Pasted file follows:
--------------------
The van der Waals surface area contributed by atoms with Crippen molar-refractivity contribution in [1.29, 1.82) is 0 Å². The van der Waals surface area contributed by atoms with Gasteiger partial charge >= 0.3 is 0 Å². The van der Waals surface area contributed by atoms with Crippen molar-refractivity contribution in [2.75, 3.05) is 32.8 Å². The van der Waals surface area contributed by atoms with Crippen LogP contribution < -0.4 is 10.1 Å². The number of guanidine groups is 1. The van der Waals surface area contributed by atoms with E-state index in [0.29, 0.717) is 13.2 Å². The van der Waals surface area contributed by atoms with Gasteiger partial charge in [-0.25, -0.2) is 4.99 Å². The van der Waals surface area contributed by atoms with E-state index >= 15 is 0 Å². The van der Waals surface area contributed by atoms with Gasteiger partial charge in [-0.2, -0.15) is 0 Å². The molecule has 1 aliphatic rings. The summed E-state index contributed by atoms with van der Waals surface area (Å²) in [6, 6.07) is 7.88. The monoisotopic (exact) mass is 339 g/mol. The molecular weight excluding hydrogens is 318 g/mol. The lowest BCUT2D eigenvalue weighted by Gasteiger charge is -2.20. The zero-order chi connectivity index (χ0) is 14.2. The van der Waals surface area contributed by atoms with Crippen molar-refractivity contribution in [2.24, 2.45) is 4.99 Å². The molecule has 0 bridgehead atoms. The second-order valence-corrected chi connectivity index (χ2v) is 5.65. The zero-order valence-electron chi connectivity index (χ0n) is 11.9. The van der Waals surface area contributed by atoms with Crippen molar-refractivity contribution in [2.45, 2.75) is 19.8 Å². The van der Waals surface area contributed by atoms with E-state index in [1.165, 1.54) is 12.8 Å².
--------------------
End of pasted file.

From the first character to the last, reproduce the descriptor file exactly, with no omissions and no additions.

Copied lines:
The van der Waals surface area contributed by atoms with Crippen molar-refractivity contribution in [1.29, 1.82) is 0 Å². The van der Waals surface area contributed by atoms with Gasteiger partial charge >= 0.3 is 0 Å². The van der Waals surface area contributed by atoms with Crippen molar-refractivity contribution in [2.75, 3.05) is 32.8 Å². The van der Waals surface area contributed by atoms with Crippen LogP contribution < -0.4 is 10.1 Å². The number of guanidine groups is 1. The van der Waals surface area contributed by atoms with E-state index in [0.29, 0.717) is 13.2 Å². The van der Waals surface area contributed by atoms with Gasteiger partial charge in [-0.25, -0.2) is 4.99 Å². The van der Waals surface area contributed by atoms with E-state index >= 15 is 0 Å². The van der Waals surface area contributed by atoms with Gasteiger partial charge in [-0.2, -0.15) is 0 Å². The molecule has 1 aliphatic rings. The summed E-state index contributed by atoms with van der Waals surface area (Å²) in [6, 6.07) is 7.88. The monoisotopic (exact) mass is 339 g/mol. The molecular weight excluding hydrogens is 318 g/mol. The lowest BCUT2D eigenvalue weighted by Gasteiger charge is -2.20. The zero-order chi connectivity index (χ0) is 14.2. The van der Waals surface area contributed by atoms with Crippen molar-refractivity contribution in [2.24, 2.45) is 4.99 Å². The molecule has 0 bridgehead atoms. The second-order valence-corrected chi connectivity index (χ2v) is 5.65. The zero-order valence-electron chi connectivity index (χ0n) is 11.9. The van der Waals surface area contributed by atoms with Crippen molar-refractivity contribution in [2.45, 2.75) is 19.8 Å². The van der Waals surface area contributed by atoms with E-state index in [1.165, 1.54) is 12.8 Å².